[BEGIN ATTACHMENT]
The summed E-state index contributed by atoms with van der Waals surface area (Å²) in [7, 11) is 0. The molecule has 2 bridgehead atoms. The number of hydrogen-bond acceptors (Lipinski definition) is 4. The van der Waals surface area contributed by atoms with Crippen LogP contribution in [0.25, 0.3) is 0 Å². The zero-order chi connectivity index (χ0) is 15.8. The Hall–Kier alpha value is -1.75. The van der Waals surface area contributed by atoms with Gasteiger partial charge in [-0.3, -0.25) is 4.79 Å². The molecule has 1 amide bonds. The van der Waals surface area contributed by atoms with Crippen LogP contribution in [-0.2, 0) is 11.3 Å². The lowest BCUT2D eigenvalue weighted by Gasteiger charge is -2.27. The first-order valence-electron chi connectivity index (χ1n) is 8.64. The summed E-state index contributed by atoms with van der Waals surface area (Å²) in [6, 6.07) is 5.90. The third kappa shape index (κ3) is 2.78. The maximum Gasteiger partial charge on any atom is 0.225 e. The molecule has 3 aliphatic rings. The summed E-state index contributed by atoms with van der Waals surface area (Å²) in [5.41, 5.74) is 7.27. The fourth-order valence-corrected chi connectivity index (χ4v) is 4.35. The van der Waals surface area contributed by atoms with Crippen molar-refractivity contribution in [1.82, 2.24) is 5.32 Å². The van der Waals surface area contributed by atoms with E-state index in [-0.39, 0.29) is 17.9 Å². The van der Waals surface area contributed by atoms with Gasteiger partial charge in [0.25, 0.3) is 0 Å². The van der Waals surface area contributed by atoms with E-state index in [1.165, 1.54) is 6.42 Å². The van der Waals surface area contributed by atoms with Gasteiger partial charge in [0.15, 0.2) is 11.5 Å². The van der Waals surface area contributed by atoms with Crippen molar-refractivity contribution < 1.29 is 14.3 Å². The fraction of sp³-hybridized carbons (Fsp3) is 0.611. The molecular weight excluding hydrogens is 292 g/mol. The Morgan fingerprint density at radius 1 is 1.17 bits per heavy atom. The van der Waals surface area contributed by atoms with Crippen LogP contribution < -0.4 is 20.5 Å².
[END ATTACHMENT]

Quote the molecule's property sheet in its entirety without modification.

The summed E-state index contributed by atoms with van der Waals surface area (Å²) in [7, 11) is 0. The molecule has 2 bridgehead atoms. The number of hydrogen-bond acceptors (Lipinski definition) is 4. The van der Waals surface area contributed by atoms with Crippen LogP contribution in [0.25, 0.3) is 0 Å². The zero-order chi connectivity index (χ0) is 15.8. The Hall–Kier alpha value is -1.75. The van der Waals surface area contributed by atoms with Gasteiger partial charge in [-0.3, -0.25) is 4.79 Å². The molecule has 1 amide bonds. The van der Waals surface area contributed by atoms with Crippen LogP contribution in [-0.2, 0) is 11.3 Å². The lowest BCUT2D eigenvalue weighted by Gasteiger charge is -2.27. The first-order valence-electron chi connectivity index (χ1n) is 8.64. The summed E-state index contributed by atoms with van der Waals surface area (Å²) in [6, 6.07) is 5.90. The third kappa shape index (κ3) is 2.78. The maximum Gasteiger partial charge on any atom is 0.225 e. The molecule has 3 aliphatic rings. The summed E-state index contributed by atoms with van der Waals surface area (Å²) in [5.41, 5.74) is 7.27. The fourth-order valence-corrected chi connectivity index (χ4v) is 4.35. The van der Waals surface area contributed by atoms with Crippen molar-refractivity contribution in [1.82, 2.24) is 5.32 Å². The van der Waals surface area contributed by atoms with E-state index in [-0.39, 0.29) is 17.9 Å². The van der Waals surface area contributed by atoms with Gasteiger partial charge in [0.25, 0.3) is 0 Å². The van der Waals surface area contributed by atoms with E-state index in [1.165, 1.54) is 6.42 Å². The van der Waals surface area contributed by atoms with Gasteiger partial charge in [0.15, 0.2) is 11.5 Å². The van der Waals surface area contributed by atoms with Crippen molar-refractivity contribution < 1.29 is 14.3 Å². The fraction of sp³-hybridized carbons (Fsp3) is 0.611. The molecular weight excluding hydrogens is 292 g/mol. The Morgan fingerprint density at radius 1 is 1.17 bits per heavy atom. The van der Waals surface area contributed by atoms with Crippen LogP contribution < -0.4 is 20.5 Å².